Such consensus information can be overridden by partisan cues (Bolsen & Druckman, Reference Bolsen and Druckman2018), as the cultural cognition model would expect. According to the community of knowledge hypothesis, revealing a community's position on an issue should have an influence – indeed, a big influence – on attitudes precisely because it is this community that has much of the knowledge. This explains the importance of partisanship. But the fact that perceived (as opposed to actual) understanding is sensitive to the knowledge of one's community (Sloman & Rabb, Reference Sloman and Rabb2016) implies that the most miscalibrated individuals are the most dependent on their community's knowledge. This explains why the most miscalibrated are more likely to assume the perspectives belonging to their community in their purest (most extreme) form (Motta et al., Reference Motta, Callaghan and Sylvester2018; van Prooijen et al., Reference van Prooijen, Krouwel and Emmer2018; Fernbach et al., Reference Fernbach, Light, Scott, Inbar and Rozin2019). A converse result is that people who are made to appreciate their own miscalibration sometimes moderate the extremity of their attitudes in a repeat test (Fernbach et al., Reference Fernbach, Rogers, Fox and Sloman2013; but see Voelkel et al., Reference Voelkel, Brandt and Colombo2018). In sum, there are reasons to suspect that perceived understanding, which covaries with others’ understanding, plays a role in attitude formation independent of both group identity and actual understanding.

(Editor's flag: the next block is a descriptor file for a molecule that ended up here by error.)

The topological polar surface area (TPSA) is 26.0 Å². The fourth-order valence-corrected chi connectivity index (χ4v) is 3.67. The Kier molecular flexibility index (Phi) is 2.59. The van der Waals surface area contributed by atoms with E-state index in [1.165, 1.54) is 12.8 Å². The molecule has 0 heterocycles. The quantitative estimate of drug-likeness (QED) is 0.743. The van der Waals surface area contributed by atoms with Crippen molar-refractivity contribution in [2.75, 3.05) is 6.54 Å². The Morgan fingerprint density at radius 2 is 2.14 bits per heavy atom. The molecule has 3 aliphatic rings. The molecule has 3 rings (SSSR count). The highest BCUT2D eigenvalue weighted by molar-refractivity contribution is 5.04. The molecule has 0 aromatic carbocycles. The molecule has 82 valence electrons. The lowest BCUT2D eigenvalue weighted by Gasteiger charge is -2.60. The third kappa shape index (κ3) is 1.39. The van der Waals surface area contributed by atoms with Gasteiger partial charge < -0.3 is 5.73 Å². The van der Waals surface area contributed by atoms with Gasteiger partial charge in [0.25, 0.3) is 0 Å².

The issues here have practical significance. If the community of knowledge hypothesis is correct, then the vast majority of the knowledge that should influence attitudes about climate change is necessarily held by a community that includes large numbers of experts and is out of reach of individuals, certainly non-experts. The goal, therefore, of public education should not be to endow individuals with rich understanding of climate change science or the cognitive skills required to evaluate claims. Instead, the goal should be to facilitate the minimal individual understanding sufficient to accept the coarse causal accounts provided by those who do have thorough understanding in order to foster trust in their expertise.
The current experiments first address whether people's sense of understanding of political policies is affected by learning that others understand them. We also investigate whether the effect follows ideological lines. There are two reasons to think that it would: trust in scientific expertise has become a partisan issue, with liberals expressing more faith in science than conservatives (Hamilton et al., Reference Hamilton, Hartter and Saito2015; Funk & Kennedy, Reference Funk and Kennedy2016); and understanding judgments are metacognitive assessments, other varieties of which can be influenced by partisan cues (Ramirez & Erickson, Reference Ramirez and Erickson2014; Graham, Reference Graham2018). Of course, veridical causal knowledge is inherently useful for interacting with one's environment, regardless of its source. If the community of knowledge view is correct, then people can incur real costs for failing to depend on others’ knowledge simply because those others come from different ideological groups if the knowledge is accurate.